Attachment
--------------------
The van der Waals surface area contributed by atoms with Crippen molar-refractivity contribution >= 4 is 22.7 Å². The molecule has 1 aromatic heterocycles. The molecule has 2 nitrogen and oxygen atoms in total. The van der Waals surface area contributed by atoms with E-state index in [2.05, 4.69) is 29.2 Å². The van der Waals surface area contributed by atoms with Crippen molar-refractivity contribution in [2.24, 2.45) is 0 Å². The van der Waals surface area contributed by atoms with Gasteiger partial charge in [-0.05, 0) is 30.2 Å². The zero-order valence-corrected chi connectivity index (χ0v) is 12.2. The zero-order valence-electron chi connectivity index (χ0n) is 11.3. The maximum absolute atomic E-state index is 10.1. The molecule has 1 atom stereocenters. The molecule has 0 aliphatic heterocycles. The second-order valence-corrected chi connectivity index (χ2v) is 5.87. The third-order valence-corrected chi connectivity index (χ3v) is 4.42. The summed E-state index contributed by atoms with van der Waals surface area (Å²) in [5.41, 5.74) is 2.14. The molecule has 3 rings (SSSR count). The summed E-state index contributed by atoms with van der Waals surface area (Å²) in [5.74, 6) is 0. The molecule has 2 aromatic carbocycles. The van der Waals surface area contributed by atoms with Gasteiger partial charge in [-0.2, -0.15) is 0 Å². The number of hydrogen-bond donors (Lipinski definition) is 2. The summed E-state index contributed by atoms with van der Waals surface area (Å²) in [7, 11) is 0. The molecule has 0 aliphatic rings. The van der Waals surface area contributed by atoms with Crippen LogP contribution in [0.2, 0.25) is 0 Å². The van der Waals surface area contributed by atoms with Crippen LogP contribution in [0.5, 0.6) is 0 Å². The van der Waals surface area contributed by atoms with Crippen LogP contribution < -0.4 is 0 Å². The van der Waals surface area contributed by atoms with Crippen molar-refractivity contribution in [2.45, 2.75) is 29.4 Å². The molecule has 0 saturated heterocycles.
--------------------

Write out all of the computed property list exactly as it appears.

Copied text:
The van der Waals surface area contributed by atoms with Crippen molar-refractivity contribution >= 4 is 22.7 Å². The molecule has 1 aromatic heterocycles. The molecule has 2 nitrogen and oxygen atoms in total. The van der Waals surface area contributed by atoms with E-state index in [2.05, 4.69) is 29.2 Å². The van der Waals surface area contributed by atoms with Crippen molar-refractivity contribution in [2.24, 2.45) is 0 Å². The van der Waals surface area contributed by atoms with Gasteiger partial charge in [-0.05, 0) is 30.2 Å². The zero-order valence-corrected chi connectivity index (χ0v) is 12.2. The zero-order valence-electron chi connectivity index (χ0n) is 11.3. The maximum absolute atomic E-state index is 10.1. The molecule has 1 atom stereocenters. The molecule has 0 aliphatic heterocycles. The second-order valence-corrected chi connectivity index (χ2v) is 5.87. The third-order valence-corrected chi connectivity index (χ3v) is 4.42. The summed E-state index contributed by atoms with van der Waals surface area (Å²) in [5.41, 5.74) is 2.14. The molecule has 3 rings (SSSR count). The summed E-state index contributed by atoms with van der Waals surface area (Å²) in [5.74, 6) is 0. The molecule has 2 aromatic carbocycles. The van der Waals surface area contributed by atoms with Gasteiger partial charge in [-0.2, -0.15) is 0 Å². The number of hydrogen-bond donors (Lipinski definition) is 2. The summed E-state index contributed by atoms with van der Waals surface area (Å²) in [7, 11) is 0. The molecule has 0 aliphatic rings. The van der Waals surface area contributed by atoms with Crippen LogP contribution in [0.2, 0.25) is 0 Å². The van der Waals surface area contributed by atoms with Crippen LogP contribution in [0.5, 0.6) is 0 Å². The van der Waals surface area contributed by atoms with Crippen LogP contribution < -0.4 is 0 Å². The van der Waals surface area contributed by atoms with Crippen molar-refractivity contribution in [2.45, 2.75) is 29.4 Å². The molecule has 0 saturated heterocycles.